A few of the participants in the Proof program saw COVID as an opportunity for their business to help the community around them. As a franchise business, The Casual Pint has locations all over the country. Robinette was able to pass his newfound Proof knowledge along to those owners. He also said that many locations used their supply chains to buy items that people needed, such as sanitizer, to sell in their stores. “We did as best as we could to stay part of the community,” he said.

For Jeremy Garcia, a Sales Representative of TriMark which sells restaurant equipment, joining the Proof class was about learning how to better help his clients weather the pandemic. The course also helped him to stay connected with what’s happening in the industry. Food is a community, Garcia said, “whether you’re selling the pancake or the griddle you put it on.”

Many restaurants such as Casual Pint also adjusted their menus to takeout items that could be baked at home to help meet people’s needs. Adam Rosenbalm of Good Batch Mama said their at-home meal service took off during COVID. Rosenbalm runs the catering and meals company with his mother Elizabeth, and sister Anna Catherine Blevins.

Their frozen meal side of the business has always been about serving families, Rosenbalm said. But during COVID, it became about meeting people in their time of need.

“It’s geared toward people who are fighting to maintain that space around the dinner table where they can connect with each other and understanding that a lot of really great conversations happen over great food,” he said, “but sometimes getting the great food to the table is a burden to those people who are running from one thing to another.”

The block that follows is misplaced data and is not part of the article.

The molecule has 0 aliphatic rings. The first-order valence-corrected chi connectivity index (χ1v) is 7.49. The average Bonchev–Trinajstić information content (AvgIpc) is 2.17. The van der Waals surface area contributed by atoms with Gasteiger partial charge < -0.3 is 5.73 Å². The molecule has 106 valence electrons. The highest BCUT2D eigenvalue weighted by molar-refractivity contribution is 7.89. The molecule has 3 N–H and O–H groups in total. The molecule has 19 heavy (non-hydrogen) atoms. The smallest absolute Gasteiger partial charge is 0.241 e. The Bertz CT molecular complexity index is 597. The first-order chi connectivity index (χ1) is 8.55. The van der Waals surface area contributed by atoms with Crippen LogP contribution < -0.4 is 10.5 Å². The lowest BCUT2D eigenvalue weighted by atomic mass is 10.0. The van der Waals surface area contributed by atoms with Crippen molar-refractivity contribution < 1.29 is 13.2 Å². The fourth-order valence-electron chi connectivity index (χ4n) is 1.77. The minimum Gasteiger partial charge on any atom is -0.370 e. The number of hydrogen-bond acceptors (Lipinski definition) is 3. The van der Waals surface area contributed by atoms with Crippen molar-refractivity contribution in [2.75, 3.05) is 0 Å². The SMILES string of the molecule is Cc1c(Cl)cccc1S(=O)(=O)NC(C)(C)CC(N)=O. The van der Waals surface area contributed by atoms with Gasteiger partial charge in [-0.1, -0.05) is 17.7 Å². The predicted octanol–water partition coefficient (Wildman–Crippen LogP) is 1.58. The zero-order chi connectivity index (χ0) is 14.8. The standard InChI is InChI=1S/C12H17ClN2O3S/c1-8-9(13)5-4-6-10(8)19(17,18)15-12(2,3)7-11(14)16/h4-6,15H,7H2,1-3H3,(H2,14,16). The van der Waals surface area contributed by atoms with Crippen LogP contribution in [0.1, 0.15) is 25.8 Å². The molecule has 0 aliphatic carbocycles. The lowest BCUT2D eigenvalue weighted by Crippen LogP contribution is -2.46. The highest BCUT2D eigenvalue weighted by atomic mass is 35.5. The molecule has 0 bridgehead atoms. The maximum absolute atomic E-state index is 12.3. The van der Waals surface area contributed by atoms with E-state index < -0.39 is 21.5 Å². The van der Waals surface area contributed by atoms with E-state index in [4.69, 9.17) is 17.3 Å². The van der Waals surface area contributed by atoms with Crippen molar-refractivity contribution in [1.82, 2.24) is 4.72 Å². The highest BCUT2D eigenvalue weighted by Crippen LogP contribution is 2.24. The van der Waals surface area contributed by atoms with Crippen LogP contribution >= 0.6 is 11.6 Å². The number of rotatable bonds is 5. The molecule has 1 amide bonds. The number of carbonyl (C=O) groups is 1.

Frozen meal sales doubled during the pandemic, Rosenbalm said, while catering sales dropped to zero. The difference meant that Good Batch Mama was still able to meet its bottom-line.

Rosenbalm said that having access to mentors at Proof often saved him months of work. Oftentimes he could talk out business problems with the Proof team who pointed him toward new solutions or helped him along with what he was already working on. “It lets me jump from step two to step 10 on certain processes.”

Because the restaurant industry can be so busy, the resources from the various Proof classes continue to be available to participants. Garcia said the ability to go back and re-look at the information has been “super powerful.”

Rosenbalm said that very little of the class only applied to COVID. Training modules, recipe building, marketing, and more are all tools that Proof participants now have at their disposal. For some, such as Brown at Broadway Social, these tools can help lead to more jobs for the community. Through Proof, Brown restructured the way drinks are served at Broadway social, and “with that, we have more jobs for people,” she said.

Although the course may be over, many of the restaurants have opted to keep in touch with the team at Proof, building an invaluable relationship.

“I’m really grateful not just for the one-off interaction with them, but for the relationship we’ve maintained since then,” Rosenbalm said.